Which also then brings me to my next question. Why are southern squirrels smaller? Shouldn’t they have more access to food throughout the year, since there aren’t harsh winters? How does that not cause them to grow bigger?

  5. Depends where up north. There are people in southern Ohio and parts of PA who hunt and eat squirrel. Likewise, I know people in the Adirondacks and upstate NY who hunt and eat squirrel. There’s just less hardwood forests left up here and I would have to trap the squirrels in my backyard if I wanted to eat the thieving little buggers because I’d accidentally shoot out someone’s second-story window if I tried to shoot them.

    As a species, red squirrels are smaller than grey squirrels. I’m not an expert on this and I can’t find any research about whether greys are in actuality getting smaller over time, but if you’re observing it, part of it might be that they are experiencing competition for food (overpopulation does that) or that they are somewhat the victims of selection, whereby the mature large squirrels are being killed and their genes removed from a population while the littler ones (which are harder to kill) are left alive to reproduce.

  6. This year, they’ve been practically nonexistent at all in East Nashville. I’ve assumed that they had decreased fertility this spring due to the preceding year of such extreme weather, and we’ll see a new infestation in the spring. But I didn’t lose a single tomato to them this year, and you know that about never happens.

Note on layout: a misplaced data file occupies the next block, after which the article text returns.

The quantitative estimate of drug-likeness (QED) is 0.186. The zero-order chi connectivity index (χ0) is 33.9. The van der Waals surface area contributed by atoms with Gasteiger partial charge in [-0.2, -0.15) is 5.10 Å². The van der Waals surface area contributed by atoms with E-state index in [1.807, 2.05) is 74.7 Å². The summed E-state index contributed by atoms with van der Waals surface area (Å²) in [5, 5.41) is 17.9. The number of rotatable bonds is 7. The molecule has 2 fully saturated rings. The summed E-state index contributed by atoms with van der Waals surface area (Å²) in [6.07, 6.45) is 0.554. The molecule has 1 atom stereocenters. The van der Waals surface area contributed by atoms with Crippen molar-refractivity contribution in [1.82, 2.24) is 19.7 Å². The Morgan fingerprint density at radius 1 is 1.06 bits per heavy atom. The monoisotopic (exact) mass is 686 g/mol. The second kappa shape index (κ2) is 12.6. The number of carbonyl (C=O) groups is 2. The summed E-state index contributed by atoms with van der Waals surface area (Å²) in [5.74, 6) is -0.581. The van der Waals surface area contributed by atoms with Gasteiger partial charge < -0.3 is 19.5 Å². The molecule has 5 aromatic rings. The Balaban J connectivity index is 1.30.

7. Went away and thought about this some more — wonder if part of the greys getting smaller has to do with them being a reservoir host for parapoxvirus (Squirrel pox). It doesn’t kill them but I wonder if it has other effects beyond the ulceration.

    Paging wildlife biologists…

  8. We were told that about the Rock Island squirrels too, but I could never get a satisfactory answer on why there were people hauling squirrels from country to country. That was always one of the big mysteries of my childhood.

    I also thought that was something just made up by my family, but apparently we weren’t the only people hearing that about Rock Island’s exotic squirrels.

  9. People do dumb things like that. Like the guy who released a few dozen starlings in Central Park, because he wanted there to be every bird mentioned by Shakespeare there. Result: every starling in the US, descended from those 24, and dying off of native songbirds. Bastard.

  10. Oh oh oh! You mentioned Olney! My daddy used to live there (he’s now in TN). I don’t know about the other white squirrel havens, but in Olney, the little buggers are tame as cats (well, as tame as the Kitchen Cat), and beg as much as poorly-trained dogs. I nearly had one remove my hand while diving for a potato chip. Pushy little bastards! A cop who used to live there had a connundrum once: what does one do with the carcass of one of the fluffy white buggers when one’s dog has mistaken it for a cat. I believe he snuck down to the woods at the end of our street and buried it in the dead of night.

    Ah! The summers of my childhood all come rushing back :)

  11. Well, I live in KY, and I saw a black squirrell a couple of weeks ago, jut about ran out of the road, never saw one here before. We see albinos on occasion, but I’ve never seen a black one. I thought it was gorgous!